Helping Your Baby's Motor Development

toddler playing

From the moment you bring your baby home, you’re spending almost every precious moment with her. And even though it seems as if all she does is eat, sleep, and poop, changes are happening.

Here are some major motor development milestones -- movements that use large muscle groups -- and ways you can support your baby on her way to her next breakthrough.

One of the earlier motor development milestones is reaching. Your little one will begin working on this between 4 and 7 months of age. In this time frame, you may see her reach for things with one hand and learn how to pass things between hands.

How you can help: Blow bubbles in your baby’s direction and encourage her to reach for them. Place favorite toys slightly out of reach.

Many babies are able to sit with support at around 6 months of age, and may soon move on to sitting without support. (Some babies take longer -- don’t be alarmed if your baby needs a little more time to master this.)

How you can help: Give your baby supervised floor time to play every day, and she will follow her own pace. Once she can sit for a few moments without toppling over, introduce simple games like clapping or rolling a ball. Keep sessions short -- just a few minutes at a time, and always stay close to her. A C-shaped pillow (such as a breastfeeding pillow) can offer some light support.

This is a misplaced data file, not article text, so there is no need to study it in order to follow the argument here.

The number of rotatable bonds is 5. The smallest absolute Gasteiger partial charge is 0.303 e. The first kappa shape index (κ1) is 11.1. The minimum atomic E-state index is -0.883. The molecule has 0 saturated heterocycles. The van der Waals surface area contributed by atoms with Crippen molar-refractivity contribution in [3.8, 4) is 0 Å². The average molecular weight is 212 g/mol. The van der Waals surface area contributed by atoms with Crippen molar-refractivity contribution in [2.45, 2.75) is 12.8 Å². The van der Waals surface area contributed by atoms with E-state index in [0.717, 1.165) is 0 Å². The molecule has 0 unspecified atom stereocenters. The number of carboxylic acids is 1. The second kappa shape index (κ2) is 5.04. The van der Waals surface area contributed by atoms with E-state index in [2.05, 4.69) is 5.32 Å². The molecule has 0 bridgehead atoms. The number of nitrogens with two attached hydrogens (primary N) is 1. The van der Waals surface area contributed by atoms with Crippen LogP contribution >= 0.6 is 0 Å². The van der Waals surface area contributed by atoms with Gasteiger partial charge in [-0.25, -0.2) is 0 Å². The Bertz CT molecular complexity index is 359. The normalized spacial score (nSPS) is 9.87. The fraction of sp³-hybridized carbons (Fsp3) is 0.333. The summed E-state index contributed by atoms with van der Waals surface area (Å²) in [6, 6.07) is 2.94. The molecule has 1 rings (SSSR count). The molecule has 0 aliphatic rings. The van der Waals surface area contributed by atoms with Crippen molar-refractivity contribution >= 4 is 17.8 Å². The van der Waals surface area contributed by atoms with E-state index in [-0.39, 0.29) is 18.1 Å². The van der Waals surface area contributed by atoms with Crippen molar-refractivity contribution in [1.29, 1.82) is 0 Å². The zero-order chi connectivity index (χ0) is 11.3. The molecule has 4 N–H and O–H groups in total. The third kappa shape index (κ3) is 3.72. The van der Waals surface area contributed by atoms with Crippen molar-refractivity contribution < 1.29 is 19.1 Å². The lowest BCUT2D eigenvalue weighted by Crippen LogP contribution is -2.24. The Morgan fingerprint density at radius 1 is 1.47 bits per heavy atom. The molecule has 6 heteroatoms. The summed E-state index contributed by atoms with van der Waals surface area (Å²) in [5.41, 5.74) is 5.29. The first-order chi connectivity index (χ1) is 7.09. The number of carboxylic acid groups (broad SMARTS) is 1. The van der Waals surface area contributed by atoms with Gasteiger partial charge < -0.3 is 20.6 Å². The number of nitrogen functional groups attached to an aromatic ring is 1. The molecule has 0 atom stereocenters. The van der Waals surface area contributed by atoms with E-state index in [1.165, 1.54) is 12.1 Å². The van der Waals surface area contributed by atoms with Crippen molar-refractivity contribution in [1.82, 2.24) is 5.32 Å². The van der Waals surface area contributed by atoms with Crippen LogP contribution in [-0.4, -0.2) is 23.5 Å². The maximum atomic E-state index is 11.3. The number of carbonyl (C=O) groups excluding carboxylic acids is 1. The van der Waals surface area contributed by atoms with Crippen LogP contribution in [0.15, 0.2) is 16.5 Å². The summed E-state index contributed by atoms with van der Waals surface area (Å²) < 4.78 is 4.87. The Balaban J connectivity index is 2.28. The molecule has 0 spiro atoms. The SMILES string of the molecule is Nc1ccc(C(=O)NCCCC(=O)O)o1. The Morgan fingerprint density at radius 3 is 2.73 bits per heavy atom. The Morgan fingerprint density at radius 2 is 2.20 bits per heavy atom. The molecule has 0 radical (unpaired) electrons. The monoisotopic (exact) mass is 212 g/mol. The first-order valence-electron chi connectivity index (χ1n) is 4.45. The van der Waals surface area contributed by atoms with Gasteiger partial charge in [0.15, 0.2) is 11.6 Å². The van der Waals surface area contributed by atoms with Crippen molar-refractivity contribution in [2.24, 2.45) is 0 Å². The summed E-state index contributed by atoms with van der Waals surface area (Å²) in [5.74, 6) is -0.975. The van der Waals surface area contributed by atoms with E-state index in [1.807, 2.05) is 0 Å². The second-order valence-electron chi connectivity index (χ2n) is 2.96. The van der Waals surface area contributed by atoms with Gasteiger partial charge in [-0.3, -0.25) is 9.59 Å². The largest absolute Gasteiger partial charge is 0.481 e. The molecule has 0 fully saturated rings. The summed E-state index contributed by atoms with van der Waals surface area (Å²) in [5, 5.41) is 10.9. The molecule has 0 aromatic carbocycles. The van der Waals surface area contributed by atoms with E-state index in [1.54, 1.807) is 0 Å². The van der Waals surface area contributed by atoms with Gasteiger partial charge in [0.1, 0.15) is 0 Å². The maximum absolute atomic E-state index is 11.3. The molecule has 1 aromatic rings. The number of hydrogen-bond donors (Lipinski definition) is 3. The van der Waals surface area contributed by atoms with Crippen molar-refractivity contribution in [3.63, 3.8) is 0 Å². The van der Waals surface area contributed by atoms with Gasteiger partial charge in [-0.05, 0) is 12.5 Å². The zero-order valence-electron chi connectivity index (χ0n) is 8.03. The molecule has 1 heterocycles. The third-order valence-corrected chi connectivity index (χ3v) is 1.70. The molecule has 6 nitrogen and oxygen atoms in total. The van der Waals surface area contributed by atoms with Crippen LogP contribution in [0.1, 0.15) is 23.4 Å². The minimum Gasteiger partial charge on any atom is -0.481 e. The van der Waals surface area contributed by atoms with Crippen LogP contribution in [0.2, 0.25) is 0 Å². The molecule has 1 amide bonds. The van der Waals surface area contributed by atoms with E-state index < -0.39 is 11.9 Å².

Crawling often happens between 7 and 10 months. Your little cruiser may have a unique style -- a crab-style crawl, for instance.

How you can help: Start tummy time at birth, letting her spend some time on her tummy every single day. Those toys you put slightly out of her grasp to encourage reaching? Move them just a little bit farther away. As she starts to propel herself forward, and move on her own, make sure that the space she explores is safe and supervised. You can also try placing a thin, rolled-up receiving blanket under your baby and demonstrate rocking back and forth on your hands and knees. Rocking is the jump-starter to crawling; before you know it, you’ll be chasing her all through the house!

At around 9 to 11 months, your baby may pull herself up to stand. At first, she'll only stay on her feet for a few seconds, holding onto something for support, before plopping down on her bottom. Gradually, she'll improve her muscle strength, balance, and coordination until she's able to stand unsupported.

How you can help: Be sure to give your baby unrestrained playtime on the floor every day. Limit time in seating devices, such as baby seats and bouncers. You can also demonstrate a push toy and let her watch other babies who can stand.

Reaching milestones is an important part of a baby’s life. It’s in these months that your baby develops the crucial skills and motions needed to master the later, complex skills of walking, running, jumping and everything else. Encourage and help your baby throughout by challenging her to do a little bit more each day – she’ll be walking and running before you know it!

Photo by Ryan Fields on Unsplash

by Maureen Healy